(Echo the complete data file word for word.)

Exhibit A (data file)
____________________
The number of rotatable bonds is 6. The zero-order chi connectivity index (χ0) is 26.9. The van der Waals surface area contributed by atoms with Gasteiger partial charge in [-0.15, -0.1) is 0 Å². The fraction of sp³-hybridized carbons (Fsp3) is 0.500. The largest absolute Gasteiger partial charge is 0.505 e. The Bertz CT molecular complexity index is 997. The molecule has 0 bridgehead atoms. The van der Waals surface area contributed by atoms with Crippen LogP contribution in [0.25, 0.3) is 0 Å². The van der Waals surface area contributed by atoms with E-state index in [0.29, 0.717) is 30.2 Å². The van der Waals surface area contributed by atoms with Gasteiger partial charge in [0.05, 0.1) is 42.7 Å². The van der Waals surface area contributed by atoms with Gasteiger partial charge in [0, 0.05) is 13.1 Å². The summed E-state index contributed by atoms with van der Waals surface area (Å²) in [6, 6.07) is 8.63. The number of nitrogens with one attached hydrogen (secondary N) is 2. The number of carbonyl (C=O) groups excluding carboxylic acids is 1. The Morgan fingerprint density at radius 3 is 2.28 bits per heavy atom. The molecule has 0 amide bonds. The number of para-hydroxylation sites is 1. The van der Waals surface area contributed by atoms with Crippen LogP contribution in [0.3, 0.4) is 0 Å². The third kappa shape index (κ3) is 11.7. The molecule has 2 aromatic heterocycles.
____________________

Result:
The number of rotatable bonds is 6. The zero-order chi connectivity index (χ0) is 26.9. The van der Waals surface area contributed by atoms with Gasteiger partial charge in [-0.15, -0.1) is 0 Å². The fraction of sp³-hybridized carbons (Fsp3) is 0.500. The largest absolute Gasteiger partial charge is 0.505 e. The Bertz CT molecular complexity index is 997. The molecule has 0 bridgehead atoms. The van der Waals surface area contributed by atoms with Crippen LogP contribution in [0.25, 0.3) is 0 Å². The van der Waals surface area contributed by atoms with E-state index in [0.29, 0.717) is 30.2 Å². The van der Waals surface area contributed by atoms with Gasteiger partial charge in [0.05, 0.1) is 42.7 Å². The van der Waals surface area contributed by atoms with Gasteiger partial charge in [0, 0.05) is 13.1 Å². The summed E-state index contributed by atoms with van der Waals surface area (Å²) in [6, 6.07) is 8.63. The number of nitrogens with one attached hydrogen (secondary N) is 2. The number of carbonyl (C=O) groups excluding carboxylic acids is 1. The Morgan fingerprint density at radius 3 is 2.28 bits per heavy atom. The molecule has 0 amide bonds. The number of para-hydroxylation sites is 1. The van der Waals surface area contributed by atoms with Crippen LogP contribution in [0.3, 0.4) is 0 Å². The third kappa shape index (κ3) is 11.7. The molecule has 2 aromatic heterocycles.